The inundation of new Star Wars books has also spilled over into the world of comics. Marvel has put out a string of wonderful volumes covering the Clone Wars, Lando Calrission’s early years, and everything in between. My favorite series is the Darth Vader run which takes place between A New Hope and The Empire Strikes Back. Faced with the failure of the Death Star, Vader has fallen out of the Emperor’s favor. In order to re-secure his place as Palpatine’s right-hand cyborg, Vader must face down many daunting challenges including angry Hutts, newly rebellious planets, and force-sensitive rivals. And then, of course, there is a certain lightsaber-wielding Death Star destroying young pilot. He is especially pesky. 

While all of these aspects of Darth Vader are superb, it is Dr. Aphra who steals the show. With apologies to Han Solo, Aphra is the closest thing the Star Wars universe has to an Indiana Jones: a pithy and sardonic young archaeologist who comes into the employ of  Darth Vader. Throughout the series she is constantly skirting the line between rescuing the Sith Master and meeting the wrong end of his lightsaber. Oh yeah, she also has two droids, Triple-Zero and BT-1, who aren’t that different from R2-D2 and C-3PO except that they are sociopathic killers.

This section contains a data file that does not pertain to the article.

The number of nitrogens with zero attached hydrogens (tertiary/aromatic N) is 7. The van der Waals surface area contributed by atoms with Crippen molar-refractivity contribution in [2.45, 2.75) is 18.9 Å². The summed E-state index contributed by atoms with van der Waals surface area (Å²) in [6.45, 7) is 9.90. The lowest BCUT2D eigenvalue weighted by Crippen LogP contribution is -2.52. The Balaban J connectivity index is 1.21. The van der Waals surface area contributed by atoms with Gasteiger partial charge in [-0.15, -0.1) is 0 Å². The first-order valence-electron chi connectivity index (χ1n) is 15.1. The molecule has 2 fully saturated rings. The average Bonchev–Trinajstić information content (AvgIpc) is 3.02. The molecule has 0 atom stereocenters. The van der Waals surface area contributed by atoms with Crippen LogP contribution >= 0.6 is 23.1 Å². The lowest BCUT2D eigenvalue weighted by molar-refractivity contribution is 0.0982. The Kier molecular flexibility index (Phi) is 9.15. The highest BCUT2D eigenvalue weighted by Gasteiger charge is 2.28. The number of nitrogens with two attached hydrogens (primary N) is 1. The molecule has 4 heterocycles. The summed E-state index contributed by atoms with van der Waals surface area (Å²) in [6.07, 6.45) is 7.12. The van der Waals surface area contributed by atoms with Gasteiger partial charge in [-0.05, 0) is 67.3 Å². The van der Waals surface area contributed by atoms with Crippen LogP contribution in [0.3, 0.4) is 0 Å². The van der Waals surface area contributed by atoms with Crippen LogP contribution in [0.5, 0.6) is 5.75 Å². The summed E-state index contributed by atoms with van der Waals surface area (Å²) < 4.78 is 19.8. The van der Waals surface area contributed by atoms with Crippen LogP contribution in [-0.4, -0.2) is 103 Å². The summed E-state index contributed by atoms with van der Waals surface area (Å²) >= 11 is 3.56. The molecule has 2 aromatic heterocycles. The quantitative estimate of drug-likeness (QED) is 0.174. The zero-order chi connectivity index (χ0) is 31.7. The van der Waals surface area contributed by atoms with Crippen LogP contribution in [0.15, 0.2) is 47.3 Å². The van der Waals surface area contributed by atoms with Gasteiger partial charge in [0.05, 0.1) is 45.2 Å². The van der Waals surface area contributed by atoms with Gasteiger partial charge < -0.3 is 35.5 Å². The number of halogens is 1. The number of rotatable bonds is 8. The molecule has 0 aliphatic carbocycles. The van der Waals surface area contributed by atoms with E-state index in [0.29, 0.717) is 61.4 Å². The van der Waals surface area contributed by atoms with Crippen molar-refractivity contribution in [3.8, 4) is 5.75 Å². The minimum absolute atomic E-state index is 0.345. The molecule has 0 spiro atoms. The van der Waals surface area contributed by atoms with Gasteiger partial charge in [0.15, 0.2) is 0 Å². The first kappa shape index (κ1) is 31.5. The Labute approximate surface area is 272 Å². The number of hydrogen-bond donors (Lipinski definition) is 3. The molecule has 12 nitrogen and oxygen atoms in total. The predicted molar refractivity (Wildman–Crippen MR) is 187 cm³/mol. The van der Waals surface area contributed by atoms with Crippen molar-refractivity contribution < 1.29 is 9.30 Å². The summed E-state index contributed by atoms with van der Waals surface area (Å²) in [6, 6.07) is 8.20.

Capture

Murder droid? Murder droid!

I’m trying to keep this post shorter than an opening scrawl, but there are many more new Star Wars stories worth your time. Quicker than the Millenium Falcon on the Kessel Run here are a few more quick hits:

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The Aftermath Trilogy, by Chuck Wendig: These books meander at times but do a nice job traversing the years between Return of the Jedi and The Force Awakens. They introduce some key characters, revisit some old favorites, and contextualize the rise of The First Order. Perhaps most importantly, however, the third book has a brief aside revealing the sad fate of everyone’s favorite mistake, Jar-Jar Binks: